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Abu Dhabi, UAESaturday 17 November 2018

On the move: hitching a ride to the future on an e-scooter

My 18-minute trip cost just $3.70 (Dh13.5): e-scooters will likely change urban mobility

Rosemary Behan got hold of an e-scooter via the Bird app. Photo courtesy Rosemary Behan 
Rosemary Behan got hold of an e-scooter via the Bird app. Photo courtesy Rosemary Behan 

Last month I wrote about trying an e-bike for the first time and the difference it makes to long rides, especially those outside cities. Technology has now made e-bike batteries viable in terms of cost and longevity; so much so that major ride sharing companies such as Uber and Lyft have started to acquire e-bikes and e-bike rental facilities, with Uber finding that a significant number of Uber Bike customers in cities such as San Francisco, Washington DC, Chicago and Austin are choosing to stick with electric bikes instead of booking a car by using its app.

Yet this year, and in the case of Uber since last month, when it teamed up with Lime, dockless “e-scooters” are the latest “personal electric vehicle sharing” offering and are spreading rapidly through Europe and the United States. Three companies, Bird, Lime and Skip, are among those companies offering them across the US. I tried Bird. Since the e-scooters were licensed in Portland, Oregon, just last week, the city’s residents awoke to find “nests” of the Birds on street corners.

Much lighter and cheaper to make than an e-bike, the e-scooter has no seat and is designed for short journeys, which are charged at US$1 (Dh3.67) plus 15 cents per minute. The system all works through an app, so if you don’t have data on your phone, you can forget it.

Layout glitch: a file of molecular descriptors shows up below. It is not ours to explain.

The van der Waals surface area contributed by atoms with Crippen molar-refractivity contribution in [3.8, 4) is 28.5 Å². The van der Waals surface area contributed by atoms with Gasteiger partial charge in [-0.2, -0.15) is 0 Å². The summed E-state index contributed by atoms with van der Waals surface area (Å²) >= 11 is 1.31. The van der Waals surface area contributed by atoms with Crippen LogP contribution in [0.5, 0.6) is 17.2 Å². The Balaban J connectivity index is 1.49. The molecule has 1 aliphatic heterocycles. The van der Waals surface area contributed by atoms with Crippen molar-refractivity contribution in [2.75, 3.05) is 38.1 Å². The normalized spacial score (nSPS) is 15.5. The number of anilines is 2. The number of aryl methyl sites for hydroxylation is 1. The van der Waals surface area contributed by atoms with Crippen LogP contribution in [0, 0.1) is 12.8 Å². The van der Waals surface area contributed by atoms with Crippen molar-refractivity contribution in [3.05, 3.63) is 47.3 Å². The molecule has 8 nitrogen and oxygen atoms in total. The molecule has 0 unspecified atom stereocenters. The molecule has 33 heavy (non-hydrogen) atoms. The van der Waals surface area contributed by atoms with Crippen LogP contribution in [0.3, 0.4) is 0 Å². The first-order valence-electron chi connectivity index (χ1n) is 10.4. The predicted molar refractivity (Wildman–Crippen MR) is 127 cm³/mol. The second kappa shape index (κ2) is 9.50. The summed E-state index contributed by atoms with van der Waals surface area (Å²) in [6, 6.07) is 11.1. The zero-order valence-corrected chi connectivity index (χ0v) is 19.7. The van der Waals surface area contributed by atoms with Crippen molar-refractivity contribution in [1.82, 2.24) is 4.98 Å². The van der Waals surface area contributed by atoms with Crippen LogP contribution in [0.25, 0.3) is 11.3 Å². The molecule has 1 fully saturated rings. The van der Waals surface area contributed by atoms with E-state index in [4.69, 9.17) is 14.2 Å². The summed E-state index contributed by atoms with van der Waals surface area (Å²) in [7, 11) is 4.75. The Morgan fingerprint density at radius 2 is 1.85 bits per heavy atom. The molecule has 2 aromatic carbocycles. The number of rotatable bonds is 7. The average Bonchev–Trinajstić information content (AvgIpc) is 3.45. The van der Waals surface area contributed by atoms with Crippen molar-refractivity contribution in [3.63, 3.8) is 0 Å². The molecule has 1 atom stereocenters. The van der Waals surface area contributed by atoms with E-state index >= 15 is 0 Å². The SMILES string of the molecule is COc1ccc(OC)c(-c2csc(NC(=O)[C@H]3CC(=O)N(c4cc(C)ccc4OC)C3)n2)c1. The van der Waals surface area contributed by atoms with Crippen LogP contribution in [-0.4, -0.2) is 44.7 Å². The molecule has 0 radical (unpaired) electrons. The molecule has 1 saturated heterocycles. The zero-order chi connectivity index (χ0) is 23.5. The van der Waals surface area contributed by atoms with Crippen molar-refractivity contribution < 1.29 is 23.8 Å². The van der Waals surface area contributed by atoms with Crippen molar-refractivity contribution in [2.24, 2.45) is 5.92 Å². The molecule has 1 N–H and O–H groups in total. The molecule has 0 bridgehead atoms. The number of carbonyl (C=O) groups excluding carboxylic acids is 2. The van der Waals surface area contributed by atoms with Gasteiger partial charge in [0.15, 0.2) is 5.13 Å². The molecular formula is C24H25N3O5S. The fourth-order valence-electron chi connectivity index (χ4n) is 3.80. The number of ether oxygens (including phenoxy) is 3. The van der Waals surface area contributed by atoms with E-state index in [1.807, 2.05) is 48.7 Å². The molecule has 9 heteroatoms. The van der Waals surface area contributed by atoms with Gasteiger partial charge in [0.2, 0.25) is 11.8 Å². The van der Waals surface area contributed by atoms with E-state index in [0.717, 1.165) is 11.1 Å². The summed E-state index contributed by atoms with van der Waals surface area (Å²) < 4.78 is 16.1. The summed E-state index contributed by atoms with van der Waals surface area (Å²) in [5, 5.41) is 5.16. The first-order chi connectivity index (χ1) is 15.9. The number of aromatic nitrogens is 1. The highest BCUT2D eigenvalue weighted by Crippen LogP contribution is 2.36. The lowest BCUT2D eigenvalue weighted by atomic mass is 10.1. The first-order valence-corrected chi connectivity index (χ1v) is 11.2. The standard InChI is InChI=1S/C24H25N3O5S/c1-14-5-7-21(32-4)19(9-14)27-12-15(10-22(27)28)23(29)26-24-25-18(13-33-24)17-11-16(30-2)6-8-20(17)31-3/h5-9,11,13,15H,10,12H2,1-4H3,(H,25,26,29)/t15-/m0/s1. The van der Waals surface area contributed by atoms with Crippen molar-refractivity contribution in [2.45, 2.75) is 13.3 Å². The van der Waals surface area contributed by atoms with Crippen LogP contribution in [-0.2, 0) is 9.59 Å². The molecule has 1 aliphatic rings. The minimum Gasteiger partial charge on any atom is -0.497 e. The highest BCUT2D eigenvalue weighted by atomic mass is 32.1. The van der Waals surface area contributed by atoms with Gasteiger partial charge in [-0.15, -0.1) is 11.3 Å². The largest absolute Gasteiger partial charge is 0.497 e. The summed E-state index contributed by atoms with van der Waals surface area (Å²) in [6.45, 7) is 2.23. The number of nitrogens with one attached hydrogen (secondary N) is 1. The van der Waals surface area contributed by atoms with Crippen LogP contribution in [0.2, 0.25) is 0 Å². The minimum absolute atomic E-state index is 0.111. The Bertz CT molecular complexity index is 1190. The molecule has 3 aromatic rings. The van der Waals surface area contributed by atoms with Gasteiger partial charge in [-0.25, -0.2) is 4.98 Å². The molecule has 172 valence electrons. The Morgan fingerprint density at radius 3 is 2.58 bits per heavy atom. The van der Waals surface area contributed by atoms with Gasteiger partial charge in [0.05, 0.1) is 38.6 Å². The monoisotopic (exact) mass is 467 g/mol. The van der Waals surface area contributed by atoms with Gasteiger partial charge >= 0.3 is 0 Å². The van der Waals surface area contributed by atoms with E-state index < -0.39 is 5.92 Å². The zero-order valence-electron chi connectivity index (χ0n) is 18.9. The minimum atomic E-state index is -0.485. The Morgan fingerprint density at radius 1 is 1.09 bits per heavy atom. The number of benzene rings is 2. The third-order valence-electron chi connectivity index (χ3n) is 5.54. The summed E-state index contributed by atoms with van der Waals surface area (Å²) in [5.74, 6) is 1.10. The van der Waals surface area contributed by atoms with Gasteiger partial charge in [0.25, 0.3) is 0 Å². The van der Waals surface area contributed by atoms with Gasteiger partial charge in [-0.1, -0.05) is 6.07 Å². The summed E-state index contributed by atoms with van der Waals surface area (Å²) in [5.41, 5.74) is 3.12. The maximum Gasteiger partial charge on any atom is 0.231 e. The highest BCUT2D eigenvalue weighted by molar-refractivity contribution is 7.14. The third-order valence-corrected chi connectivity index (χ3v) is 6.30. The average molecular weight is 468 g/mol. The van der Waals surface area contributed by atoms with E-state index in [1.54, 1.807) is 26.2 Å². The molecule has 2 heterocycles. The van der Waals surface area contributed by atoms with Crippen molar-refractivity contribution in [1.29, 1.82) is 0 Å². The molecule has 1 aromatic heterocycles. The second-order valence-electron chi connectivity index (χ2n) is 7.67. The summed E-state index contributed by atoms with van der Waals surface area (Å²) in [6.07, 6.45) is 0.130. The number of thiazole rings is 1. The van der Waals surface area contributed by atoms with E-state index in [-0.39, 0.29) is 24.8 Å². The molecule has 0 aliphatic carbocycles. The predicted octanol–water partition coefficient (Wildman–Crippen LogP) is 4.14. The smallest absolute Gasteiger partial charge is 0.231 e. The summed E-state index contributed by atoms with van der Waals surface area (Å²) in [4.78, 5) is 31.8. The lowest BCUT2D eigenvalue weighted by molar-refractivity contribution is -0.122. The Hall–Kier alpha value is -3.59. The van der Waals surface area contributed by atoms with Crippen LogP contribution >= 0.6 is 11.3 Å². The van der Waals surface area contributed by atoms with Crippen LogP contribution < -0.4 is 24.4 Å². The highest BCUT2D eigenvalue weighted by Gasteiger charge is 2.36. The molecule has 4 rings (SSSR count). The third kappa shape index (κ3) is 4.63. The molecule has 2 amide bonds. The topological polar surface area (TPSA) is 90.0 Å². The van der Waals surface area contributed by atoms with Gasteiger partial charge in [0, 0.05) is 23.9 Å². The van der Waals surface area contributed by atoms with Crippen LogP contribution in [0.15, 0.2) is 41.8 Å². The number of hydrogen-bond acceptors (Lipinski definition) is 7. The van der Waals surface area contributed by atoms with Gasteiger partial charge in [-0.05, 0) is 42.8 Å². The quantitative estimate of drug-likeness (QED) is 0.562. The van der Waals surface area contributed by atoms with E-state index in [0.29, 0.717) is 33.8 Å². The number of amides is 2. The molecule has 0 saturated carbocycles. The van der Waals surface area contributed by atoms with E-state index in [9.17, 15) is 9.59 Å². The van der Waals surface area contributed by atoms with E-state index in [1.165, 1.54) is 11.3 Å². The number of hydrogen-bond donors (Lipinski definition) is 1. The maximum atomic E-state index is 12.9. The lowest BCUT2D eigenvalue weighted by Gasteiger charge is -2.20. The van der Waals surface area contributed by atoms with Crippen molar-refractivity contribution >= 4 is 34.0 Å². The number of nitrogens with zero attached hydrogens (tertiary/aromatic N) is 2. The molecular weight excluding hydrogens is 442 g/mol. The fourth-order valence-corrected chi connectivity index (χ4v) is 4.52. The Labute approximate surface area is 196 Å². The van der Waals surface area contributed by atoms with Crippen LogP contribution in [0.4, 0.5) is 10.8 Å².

I downloaded the app, opened it and registered my credit card. It then gives you a map showing the location of the scooters, which could be anywhere depending on where their last users parked them.

The Bird app and "personal electric vehicle sharing" service was licenced in Portland, Oregon last week, part of a current wave spreading across the United States. Rosemary Behan
The Bird app and "personal electric vehicle sharing" service was licenced in Portland, Oregon last week, part of a current wave spreading across the United States. Rosemary Behan

Truth be told, it took two attempts on different days to bag a Bird, as the first time, in Portland’s exclusive Northwest district, I’d forgotten to take my driving licence with me and my phone’s battery was about to die.

I was second time lucky. While most Birds are clustered around Portland’s large inner districts, when I opened the app, I saw there was one just around the corner from where I was staying. I decided to hire it to go and get coffee, instead of driving.

Once you locate your Bird, you open the app and scan its barcode to “unlock” it. I had to put in my driving licence details, before agreeing to the lengthy terms and conditions (read before at your leisure on the company’s website).

Once I’d followed a very brief tutorial on how to operate the machine (take it off its kickstand, put one foot on it and kick off with the other before pushing the throttle with your thumb to move forward), I was off.

I made it a quick trip, as after your first ride the company will send you a free helmet, and I decided not to get coffee as it would have been tricky to balance – you seem to need two hands to remain steady and to turn, which makes indicating problematic.

My 18-minute trip cost just US$3.70, much cheaper than a taxi, much faster than a bus and pollution-free. To stop the clock ticking, park your scooter in a visible public location and confirm on the app that you are ending your ride; it will tell you what your ride has cost and how far you went before the scooter locks.

It’s as easy as riding a bike – and probably, after a bit of practice, easier.

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Read more from Rosemary:

On the move: cabin fever offers us big life lessons

On the move: In memory of Anthony Bourdain, a phenomenal meal in Vancouver

On the move: Don’t lose your bearings on a hike

On the move: Instantly intrigued in the unlikely state capital of Alaska

On the move: Passage to Alaska, part 2: raw nature

On the move: passage to Alaska, part 1: signals fade

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